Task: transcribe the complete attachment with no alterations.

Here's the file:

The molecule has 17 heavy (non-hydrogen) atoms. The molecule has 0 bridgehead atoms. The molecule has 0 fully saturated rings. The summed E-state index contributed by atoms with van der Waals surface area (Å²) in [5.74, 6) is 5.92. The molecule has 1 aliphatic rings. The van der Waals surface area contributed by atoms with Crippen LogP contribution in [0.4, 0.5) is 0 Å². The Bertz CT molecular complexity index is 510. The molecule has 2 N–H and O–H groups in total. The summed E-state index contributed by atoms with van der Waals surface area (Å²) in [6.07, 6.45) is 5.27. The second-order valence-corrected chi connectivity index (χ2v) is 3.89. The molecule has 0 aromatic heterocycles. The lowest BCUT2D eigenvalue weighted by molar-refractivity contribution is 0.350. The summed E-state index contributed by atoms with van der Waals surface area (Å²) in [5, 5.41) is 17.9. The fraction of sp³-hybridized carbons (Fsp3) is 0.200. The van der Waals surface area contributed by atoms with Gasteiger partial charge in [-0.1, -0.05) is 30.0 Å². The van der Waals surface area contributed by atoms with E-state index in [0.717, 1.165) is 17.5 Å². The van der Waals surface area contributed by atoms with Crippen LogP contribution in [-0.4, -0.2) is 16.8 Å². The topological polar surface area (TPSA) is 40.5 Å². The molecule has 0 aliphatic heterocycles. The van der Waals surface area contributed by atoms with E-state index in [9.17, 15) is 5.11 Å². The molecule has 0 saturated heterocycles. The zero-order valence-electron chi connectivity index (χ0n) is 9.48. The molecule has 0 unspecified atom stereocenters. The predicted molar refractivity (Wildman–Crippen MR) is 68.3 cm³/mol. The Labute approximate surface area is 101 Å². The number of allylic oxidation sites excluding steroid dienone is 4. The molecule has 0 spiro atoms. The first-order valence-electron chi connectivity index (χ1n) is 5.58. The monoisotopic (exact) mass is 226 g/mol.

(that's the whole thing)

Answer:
The molecule has 17 heavy (non-hydrogen) atoms. The molecule has 0 bridgehead atoms. The molecule has 0 fully saturated rings. The summed E-state index contributed by atoms with van der Waals surface area (Å²) in [5.74, 6) is 5.92. The molecule has 1 aliphatic rings. The van der Waals surface area contributed by atoms with Crippen LogP contribution in [0.4, 0.5) is 0 Å². The Bertz CT molecular complexity index is 510. The molecule has 2 N–H and O–H groups in total. The summed E-state index contributed by atoms with van der Waals surface area (Å²) in [6.07, 6.45) is 5.27. The second-order valence-corrected chi connectivity index (χ2v) is 3.89. The molecule has 0 aromatic heterocycles. The lowest BCUT2D eigenvalue weighted by molar-refractivity contribution is 0.350. The summed E-state index contributed by atoms with van der Waals surface area (Å²) in [5, 5.41) is 17.9. The fraction of sp³-hybridized carbons (Fsp3) is 0.200. The van der Waals surface area contributed by atoms with Gasteiger partial charge in [-0.1, -0.05) is 30.0 Å². The van der Waals surface area contributed by atoms with E-state index in [0.717, 1.165) is 17.5 Å². The van der Waals surface area contributed by atoms with Crippen LogP contribution in [-0.4, -0.2) is 16.8 Å². The topological polar surface area (TPSA) is 40.5 Å². The molecule has 0 aliphatic heterocycles. The van der Waals surface area contributed by atoms with E-state index in [9.17, 15) is 5.11 Å². The molecule has 0 saturated heterocycles. The zero-order valence-electron chi connectivity index (χ0n) is 9.48. The molecule has 0 unspecified atom stereocenters. The predicted molar refractivity (Wildman–Crippen MR) is 68.3 cm³/mol. The Labute approximate surface area is 101 Å². The number of allylic oxidation sites excluding steroid dienone is 4. The molecule has 0 spiro atoms. The first-order valence-electron chi connectivity index (χ1n) is 5.58. The monoisotopic (exact) mass is 226 g/mol.